Family secret Watch

Yawn11
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#21
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#21
Curiosity killed the cat.

I killed the cat,, because it's curiosity, led it to me.

Moral of the story is mind your own business.
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Anonymous #1
#22
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#22
(Original post by ilovecoffee)
It really didnt concern you. sometimes we have things we dont want others to know about. what if it had been something your sister was concerned about and wanted your dads advice on the matter. you went in and invaded her privacy.

Im sure your dad will tell you when he feels the time is right. although the email makes it seem like he knew about his son he might not have been able to have any contact and therefor is trying to figgure things out himself.

and the moral as always to these stories is dont look if you cant handle it
For the last time on this thread, I know I shouldn't have looked at the emails, and the guilt of invading their privacy is actually stronger than the anger or upset I feel about the whole situation. There is never going to be a right time to tell us, there'll always be something in the way.

(Original post by Horsedobbin)
You should not interfere in things that are none of your business. If your father has got a son it's his business and if he doesn't happen to like that son it's up to him. You should not have looked at private emails and they could even complain to the police about that. To put it bluntly, get on with your own live and don't stick your nose in..
I really doubt they will report me to the police over looking in an email account which used to be the family email, hence the reason I know the password.
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Jack McGill
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#23
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#23
When you search through someone's e-mail, if you don't find anything out then you would have been wrong to do it. Yet you did and your suspicions were justified. Don't feel guilty.

In my family,
a secret was kept from me, although my Mom wanted to tell me, and did eventually (after allowing me to guess). My Dad was adopted and the people who I thought were my grandparents (and extended family) turned out to not be blood relations. Although there was no way of me finding this out before this, I can kind of empathise with your situation. I would suggest that you confront them, you are within your rights too and you might get the answers you want.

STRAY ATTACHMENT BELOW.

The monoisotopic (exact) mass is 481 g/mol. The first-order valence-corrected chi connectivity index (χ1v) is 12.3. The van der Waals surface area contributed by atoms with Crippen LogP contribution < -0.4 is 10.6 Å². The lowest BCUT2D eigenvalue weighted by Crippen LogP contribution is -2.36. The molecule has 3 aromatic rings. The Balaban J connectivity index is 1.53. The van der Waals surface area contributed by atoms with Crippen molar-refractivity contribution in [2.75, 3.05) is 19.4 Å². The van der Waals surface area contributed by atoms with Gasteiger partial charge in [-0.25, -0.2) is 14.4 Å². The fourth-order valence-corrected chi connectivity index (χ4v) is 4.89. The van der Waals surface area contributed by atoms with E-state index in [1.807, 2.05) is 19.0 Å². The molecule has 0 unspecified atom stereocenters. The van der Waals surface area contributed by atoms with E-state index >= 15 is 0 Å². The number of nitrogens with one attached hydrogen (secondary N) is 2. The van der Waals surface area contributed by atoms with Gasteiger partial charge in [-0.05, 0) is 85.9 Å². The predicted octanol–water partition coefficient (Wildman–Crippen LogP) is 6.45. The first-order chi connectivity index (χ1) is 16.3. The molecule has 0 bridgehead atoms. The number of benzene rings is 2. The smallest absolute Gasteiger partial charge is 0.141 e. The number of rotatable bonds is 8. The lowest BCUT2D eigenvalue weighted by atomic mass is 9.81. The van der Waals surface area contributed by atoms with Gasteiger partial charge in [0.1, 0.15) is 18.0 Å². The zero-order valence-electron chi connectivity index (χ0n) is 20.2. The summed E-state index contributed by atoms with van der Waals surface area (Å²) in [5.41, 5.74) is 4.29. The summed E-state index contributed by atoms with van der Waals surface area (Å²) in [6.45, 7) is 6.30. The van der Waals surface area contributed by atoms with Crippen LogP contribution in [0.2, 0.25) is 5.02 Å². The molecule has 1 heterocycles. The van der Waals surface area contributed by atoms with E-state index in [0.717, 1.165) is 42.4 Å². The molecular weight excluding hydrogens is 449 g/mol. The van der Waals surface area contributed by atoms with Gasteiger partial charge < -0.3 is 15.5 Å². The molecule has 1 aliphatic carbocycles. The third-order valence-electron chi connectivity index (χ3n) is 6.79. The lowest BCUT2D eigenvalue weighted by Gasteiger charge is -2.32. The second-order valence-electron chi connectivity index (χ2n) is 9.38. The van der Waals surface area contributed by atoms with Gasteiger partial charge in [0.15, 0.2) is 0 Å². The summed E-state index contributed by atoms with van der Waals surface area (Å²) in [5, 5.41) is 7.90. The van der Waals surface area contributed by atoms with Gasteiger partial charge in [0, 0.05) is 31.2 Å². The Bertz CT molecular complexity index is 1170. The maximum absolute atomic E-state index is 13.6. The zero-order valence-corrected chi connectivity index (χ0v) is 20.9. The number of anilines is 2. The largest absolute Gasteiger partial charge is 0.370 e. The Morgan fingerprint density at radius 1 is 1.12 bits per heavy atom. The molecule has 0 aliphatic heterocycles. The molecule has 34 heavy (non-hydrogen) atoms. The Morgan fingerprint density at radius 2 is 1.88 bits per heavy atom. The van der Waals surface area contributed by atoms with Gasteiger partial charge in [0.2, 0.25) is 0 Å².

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fire2burn
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#24
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#24
(Original post by zoewolff)
It's nothing to do with respect. OP clearly stated that she was worried that something bad might be happening to a close family member, so they only checked the email out of fear and to reassure themself that everything was ok. Sometimes people just get too curious, and from the OP's fathers shifty behaviour, im not surprised that they were! Itd eat me up if i knew something was happening that seemed very important and potentially bad. Parents try and protect their children: sometimes too much and they dont realise that their little babies have grown up and are able to deal with a difficult situation when presented.

This matter does concern the OP as they are related to somebody they didnt even know about; they should have the right to choose whether or not they have contact with their brother, and if the OP doesnt know in the first place because the parents keep it a secret, then they are being deprived of that right.
No it does not concern them what so ever. If a parent does not want to divulge a secret to a child then the child should respect that decision. There is no legal right to know about people you are possibly related to, if a parent does not want to talk about children from a previous relationship they are well within their rights to do that and keep it a secret. Looking through someone else's emails without their permission is actually a criminal offence.

If I had a child and found out they'd been snooping through my emails I'd ensure they were barred from accessing the family computer until such a time that they learned to have more respect for other peoples privacy.
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FTstudies
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#25
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Bit selfish to be honest, that you'd be angry at him not telling you.
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sammynorton90
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#26
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#26
(Original post by Yawn11)
Curiosity killed the cat.